1Ruby M. Gourdine, Tiffany D. Baffour & Martell Teasley (2011): Autism and the African American Community, Social Work in Public Health, 26:4, 454-470.

2Sandra Magaña, Susan L. Parish, Roderick A. Rose, Maria Timberlake, and Jamie G. Swaine (2012) Racial and Ethnic Disparities in Quality of Health Care Among Children with Autism and Other Developmental Disabilities. Intellectual and Developmental Disabilities: August 2012, Vol. 50, No. 4, pp. 287-299.

Monday, February 19, 2018

Variety—the Children’s Charity Provides Resources and Grants for Children with Special Needs

Variety—the Children’s Charity serves children who are affected by illness, disability or disadvantage through its three core programs--the Care Program, the Freedom Program and the Future Program—as well as through grants. Variety provides assistance directly to individual children and through organizations that serve children.

The Care Program delivers critical life-saving medical equipment and services, in addition to healthcare and well-being services. Children with autism may benefit from a number of resources available through the program, such as vision care, dental care, sensory equipment and respite care.

Variety’s Freedom Program makes life-changing equipment and services that promote mobility, independence and social inclusion available to children with special needs. Some of the resources children with autism could benefit from through the program include adaptive bicycles, assistance animals and specialized seating.

The Future Program at Variety provides crucial life-enriching communication equipment and access to opportunities to participate in educational and self-esteem building activities to children with special needs. Children with autism may be able to obtain communication devices or participate in camps, special recreation activities and cultural events through the program.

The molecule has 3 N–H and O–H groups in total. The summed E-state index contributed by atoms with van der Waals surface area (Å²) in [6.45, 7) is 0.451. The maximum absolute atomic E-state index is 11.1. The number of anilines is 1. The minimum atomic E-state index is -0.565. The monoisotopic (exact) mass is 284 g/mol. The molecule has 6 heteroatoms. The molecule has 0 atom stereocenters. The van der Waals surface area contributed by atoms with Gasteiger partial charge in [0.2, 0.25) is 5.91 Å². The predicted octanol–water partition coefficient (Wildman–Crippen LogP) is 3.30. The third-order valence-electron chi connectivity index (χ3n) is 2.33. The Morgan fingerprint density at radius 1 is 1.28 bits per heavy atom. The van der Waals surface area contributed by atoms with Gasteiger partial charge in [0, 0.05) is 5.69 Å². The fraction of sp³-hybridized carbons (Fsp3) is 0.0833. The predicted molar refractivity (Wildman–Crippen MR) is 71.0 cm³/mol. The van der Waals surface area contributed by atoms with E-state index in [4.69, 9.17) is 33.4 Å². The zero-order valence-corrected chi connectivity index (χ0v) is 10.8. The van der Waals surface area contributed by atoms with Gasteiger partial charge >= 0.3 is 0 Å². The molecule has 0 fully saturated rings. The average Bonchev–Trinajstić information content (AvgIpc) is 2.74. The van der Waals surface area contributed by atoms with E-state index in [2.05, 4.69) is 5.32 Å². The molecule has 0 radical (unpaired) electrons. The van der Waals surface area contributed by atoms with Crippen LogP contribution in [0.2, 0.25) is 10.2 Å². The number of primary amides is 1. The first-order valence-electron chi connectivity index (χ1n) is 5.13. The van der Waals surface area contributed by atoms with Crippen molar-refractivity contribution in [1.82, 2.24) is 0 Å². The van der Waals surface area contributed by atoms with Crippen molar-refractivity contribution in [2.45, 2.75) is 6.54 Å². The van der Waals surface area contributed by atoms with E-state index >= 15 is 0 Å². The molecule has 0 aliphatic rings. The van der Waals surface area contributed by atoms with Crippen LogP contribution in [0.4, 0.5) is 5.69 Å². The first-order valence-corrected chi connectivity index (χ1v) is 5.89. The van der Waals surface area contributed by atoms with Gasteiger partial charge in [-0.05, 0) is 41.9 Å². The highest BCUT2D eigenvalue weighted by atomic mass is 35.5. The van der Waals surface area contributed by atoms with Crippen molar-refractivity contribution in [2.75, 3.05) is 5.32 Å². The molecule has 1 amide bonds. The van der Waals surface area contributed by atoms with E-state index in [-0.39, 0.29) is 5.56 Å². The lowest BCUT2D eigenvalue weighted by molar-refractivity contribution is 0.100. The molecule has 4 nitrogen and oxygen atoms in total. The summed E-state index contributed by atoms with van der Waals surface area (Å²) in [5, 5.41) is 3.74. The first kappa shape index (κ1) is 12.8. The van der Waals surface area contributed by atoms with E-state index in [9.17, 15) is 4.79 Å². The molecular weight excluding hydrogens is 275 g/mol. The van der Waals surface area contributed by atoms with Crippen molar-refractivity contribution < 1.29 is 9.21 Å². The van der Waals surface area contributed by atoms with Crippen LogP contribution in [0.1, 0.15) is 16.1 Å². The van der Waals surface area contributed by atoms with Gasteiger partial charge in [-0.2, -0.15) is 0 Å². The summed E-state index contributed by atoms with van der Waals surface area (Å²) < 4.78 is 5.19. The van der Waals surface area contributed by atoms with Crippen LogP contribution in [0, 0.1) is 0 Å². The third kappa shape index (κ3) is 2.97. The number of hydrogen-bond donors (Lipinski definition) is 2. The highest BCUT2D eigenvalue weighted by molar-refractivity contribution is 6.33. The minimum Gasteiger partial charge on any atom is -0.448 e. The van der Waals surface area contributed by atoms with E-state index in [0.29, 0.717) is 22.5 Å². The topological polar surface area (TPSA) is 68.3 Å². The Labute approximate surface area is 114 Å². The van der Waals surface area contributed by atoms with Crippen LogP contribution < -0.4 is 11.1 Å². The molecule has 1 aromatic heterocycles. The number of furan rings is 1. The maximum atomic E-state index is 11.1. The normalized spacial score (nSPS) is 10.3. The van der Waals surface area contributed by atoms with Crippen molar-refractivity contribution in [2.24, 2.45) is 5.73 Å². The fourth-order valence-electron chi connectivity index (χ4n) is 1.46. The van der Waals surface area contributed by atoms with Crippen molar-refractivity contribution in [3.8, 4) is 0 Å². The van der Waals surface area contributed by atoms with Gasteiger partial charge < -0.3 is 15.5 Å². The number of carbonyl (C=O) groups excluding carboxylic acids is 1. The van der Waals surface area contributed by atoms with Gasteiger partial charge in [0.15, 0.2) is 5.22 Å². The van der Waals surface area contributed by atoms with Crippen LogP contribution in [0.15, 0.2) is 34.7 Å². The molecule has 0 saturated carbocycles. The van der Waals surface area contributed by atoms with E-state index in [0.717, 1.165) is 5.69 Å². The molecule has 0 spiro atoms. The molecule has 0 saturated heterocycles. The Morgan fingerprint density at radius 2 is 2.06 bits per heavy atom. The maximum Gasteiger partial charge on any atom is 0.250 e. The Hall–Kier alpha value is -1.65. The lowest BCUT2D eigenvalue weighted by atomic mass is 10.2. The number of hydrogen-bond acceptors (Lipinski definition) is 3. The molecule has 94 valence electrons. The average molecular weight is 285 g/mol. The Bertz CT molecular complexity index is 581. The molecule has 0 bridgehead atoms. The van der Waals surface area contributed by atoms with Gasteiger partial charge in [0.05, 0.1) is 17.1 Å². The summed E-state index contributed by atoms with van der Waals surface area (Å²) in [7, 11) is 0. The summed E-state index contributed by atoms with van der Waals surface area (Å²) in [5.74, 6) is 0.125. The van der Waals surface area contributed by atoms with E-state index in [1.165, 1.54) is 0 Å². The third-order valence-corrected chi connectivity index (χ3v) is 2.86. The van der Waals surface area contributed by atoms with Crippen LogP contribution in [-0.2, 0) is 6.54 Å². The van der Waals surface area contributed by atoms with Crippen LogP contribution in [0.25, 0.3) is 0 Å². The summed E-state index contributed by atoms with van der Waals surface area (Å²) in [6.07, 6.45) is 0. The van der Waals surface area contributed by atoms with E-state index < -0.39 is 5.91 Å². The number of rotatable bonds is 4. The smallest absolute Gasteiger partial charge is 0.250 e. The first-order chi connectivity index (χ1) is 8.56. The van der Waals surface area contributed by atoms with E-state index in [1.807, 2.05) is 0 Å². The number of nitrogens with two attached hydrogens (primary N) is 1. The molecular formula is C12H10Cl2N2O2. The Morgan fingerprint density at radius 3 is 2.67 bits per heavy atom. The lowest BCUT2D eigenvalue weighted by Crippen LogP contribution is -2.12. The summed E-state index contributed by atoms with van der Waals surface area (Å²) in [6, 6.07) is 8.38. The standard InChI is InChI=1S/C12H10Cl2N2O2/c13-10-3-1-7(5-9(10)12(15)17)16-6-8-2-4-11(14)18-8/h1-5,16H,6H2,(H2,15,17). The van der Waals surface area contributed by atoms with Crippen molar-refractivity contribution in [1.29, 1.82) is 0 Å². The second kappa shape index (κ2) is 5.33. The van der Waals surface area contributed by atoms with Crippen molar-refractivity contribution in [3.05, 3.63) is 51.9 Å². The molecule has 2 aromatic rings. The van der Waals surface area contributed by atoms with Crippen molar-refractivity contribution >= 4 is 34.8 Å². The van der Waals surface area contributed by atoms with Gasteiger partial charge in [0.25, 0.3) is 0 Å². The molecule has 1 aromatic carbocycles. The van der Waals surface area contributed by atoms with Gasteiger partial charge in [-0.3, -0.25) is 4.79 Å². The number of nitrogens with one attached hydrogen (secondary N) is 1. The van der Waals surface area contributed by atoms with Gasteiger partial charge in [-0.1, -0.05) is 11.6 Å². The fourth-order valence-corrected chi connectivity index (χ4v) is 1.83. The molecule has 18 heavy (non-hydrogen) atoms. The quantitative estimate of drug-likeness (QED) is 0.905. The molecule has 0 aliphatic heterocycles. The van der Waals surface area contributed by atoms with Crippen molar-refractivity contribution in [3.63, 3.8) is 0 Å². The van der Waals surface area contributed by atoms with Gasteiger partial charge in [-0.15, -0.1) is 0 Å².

Variety also has a grant program to cover items and services that children with autism and other special needs may benefit from. To apply for a grant or assistance through one of Variety’s core programs, contact your local chapter or send an e-mail to the national office.

Saturday, February 17, 2018

United Special Sportsman Alliance Provides Dream Outdoor Vacations for Disabled Kids and Veterans

Photo of smiling boy holding freshly caught fish
USAA grants wishes for special outdoor adventures to disabled children and veterans. Photo by Campbell Adam, U.S. Fish and Wildlife Service.

The United Special Sportsman Alliance (USSA) is a nonprofit wish granting organization that sends critically ill and disabled children, and disabled veterans, on dream outdoor adventures. Young people who have autism and other disabilities are eligible to participate in the program. Click on the link to apply for a wish, refer a potential wish recipient or learn more about the organization.

Tim Tebow Foundation's Night to Shine Celebrates People with Special Needs

The Tim Tebow Foundation lives up to its commitment to celebrate people with special needs with its annual Night to Shine event.

This year’s Night to Shine, which took place on February 9, 2018, gave approximately 90,000 honored guests ages 14 and older an unforgettable prom night experience. The foundation partnered with 537 churches and 175,000 volunteers around the world to help some very special people create memories that will last a lifetime.

Plans are already underway for next year’s festivities, which will take place on February 8, 2019. If you would like to refer a guest with autism or other special needs for an invitation, please contact one of the host churches listed on the on the event’s Web page or contact the foundation directly

Check out the Night to Shine 2018 International Highlight Video.